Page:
It should be noted that this is one of the most prominent roles played by an African-American on Star Trek TOS. While one is initially frustrated by the character's fate, further reflection suggests a lack of prejudice in this episode. Rather than walk on eggshells, the brain trust gave him the same fate (collapse of some sort) that (almost) always befell all Federation elite.
Despite McCoy writing him off as almost insane, Daystrom's motives are fairly complex. This creates the interesting paradox that Kirk exploits at the end of the episode. The computer is flawed whether it 'is' pure computer or part human!
Shatner performs well in one of his most symapathetic and demanding roles. The friendship between he, Spock, and McCoy is also presented in an unstilted and natural way. A good story is always the best route to character development, humor, and other supplimentals.
Wesley is one of the more sympathetic federation brass.
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The U.S.S. Enterprise is to be the new test ship for the new M-5 multitronic computer system, a computer meant to be able to run a starship without human intervention. Also aboard for the test is Dr. Richard Daystrom, the inventor of the M-5 and an obsessive and unstable man.
Initially the M-5 performs well, but when it decides to destroy a robot freighter, Kirk orders the test cancelled. The M-5, however, protects itself and makes it impossible for it to be disconnected. The computer becomes increasingly erratic, a result of Dr. Daystrom's decision to impress his engram onto the computer as part of its programming. Starting a scheduled war games drill, M-5 uses the full arsenal of the U.S.S. Enterprise to attack four other Federation starships.
In a last-ditch appeal to the M-5, Kirk makes the computer realize that it has committed the sin of murder for killing the crew of the U.S.S. Excalibur. Since Dr. Daystrom would be ethically abhorred at such an act, the M-5 is equally penitent and tries to commit suicide by leaving the U.S.S. Enterprise defenseless against a counter-attack by the remaining three Federation starships. The Federation fleet's intent is to destroy the U.S.S. Enterprise, for destroying the U.S.S. Excalibur. At the last moment, Spock and Scott are able to finish disconnecting the M-5 unit. Kirk keeps the shields down, gambling successfully that the attacking ships would not fire on an undefended vessel. Restoring communications next, the fleet is called off by Commodore Robert Wesley.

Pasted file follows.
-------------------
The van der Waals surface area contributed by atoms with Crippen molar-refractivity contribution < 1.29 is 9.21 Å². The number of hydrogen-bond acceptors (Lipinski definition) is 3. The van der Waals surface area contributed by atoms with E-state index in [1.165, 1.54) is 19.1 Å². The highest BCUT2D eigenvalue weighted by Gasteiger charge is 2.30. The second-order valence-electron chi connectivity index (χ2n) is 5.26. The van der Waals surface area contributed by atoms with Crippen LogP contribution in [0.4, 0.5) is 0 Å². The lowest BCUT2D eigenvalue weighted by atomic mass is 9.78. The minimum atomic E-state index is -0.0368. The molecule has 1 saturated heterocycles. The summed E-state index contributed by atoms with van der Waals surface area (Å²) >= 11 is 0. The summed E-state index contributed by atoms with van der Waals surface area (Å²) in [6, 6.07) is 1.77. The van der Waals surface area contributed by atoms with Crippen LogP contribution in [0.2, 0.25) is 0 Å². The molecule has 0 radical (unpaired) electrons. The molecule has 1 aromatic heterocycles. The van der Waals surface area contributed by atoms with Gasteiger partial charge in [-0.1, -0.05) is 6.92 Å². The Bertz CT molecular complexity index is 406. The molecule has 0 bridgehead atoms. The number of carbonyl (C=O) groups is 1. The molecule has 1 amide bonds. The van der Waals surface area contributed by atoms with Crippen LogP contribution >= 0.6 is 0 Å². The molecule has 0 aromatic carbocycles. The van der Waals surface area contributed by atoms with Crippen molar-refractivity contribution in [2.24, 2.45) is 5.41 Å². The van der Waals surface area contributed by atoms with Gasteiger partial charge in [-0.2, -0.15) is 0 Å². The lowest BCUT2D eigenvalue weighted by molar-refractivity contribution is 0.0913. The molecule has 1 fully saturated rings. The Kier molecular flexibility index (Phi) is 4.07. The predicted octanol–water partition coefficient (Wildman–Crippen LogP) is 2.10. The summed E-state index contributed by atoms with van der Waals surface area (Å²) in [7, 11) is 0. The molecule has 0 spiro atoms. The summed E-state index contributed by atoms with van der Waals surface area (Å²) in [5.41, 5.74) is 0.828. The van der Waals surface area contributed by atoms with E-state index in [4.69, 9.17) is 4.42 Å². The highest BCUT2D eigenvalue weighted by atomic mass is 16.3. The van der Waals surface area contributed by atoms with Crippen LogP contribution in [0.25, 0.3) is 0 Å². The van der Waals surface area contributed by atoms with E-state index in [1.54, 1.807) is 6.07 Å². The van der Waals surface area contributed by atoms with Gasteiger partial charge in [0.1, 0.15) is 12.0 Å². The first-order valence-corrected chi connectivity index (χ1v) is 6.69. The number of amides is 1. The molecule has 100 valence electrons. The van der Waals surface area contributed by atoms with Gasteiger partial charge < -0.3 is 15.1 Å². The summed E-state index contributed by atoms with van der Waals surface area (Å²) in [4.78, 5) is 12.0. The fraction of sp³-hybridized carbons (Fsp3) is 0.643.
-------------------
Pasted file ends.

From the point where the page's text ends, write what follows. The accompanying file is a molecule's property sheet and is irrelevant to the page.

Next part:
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Not only is this one of Star Trek's best episodes, it features an African-American actor in a groundbreaking role that impressed this then-thirteen-year-old upon its initial airing. Besides regular Nichelle Nichols ("Uhura"), William Marshall's "Dr.Daystrom" was a revelation that the future would be a place where a man would be measured by his intelligence and abilities, not solely on his color.
I'm sure that Dr. King felt the same way when he saw "Ultimate", too.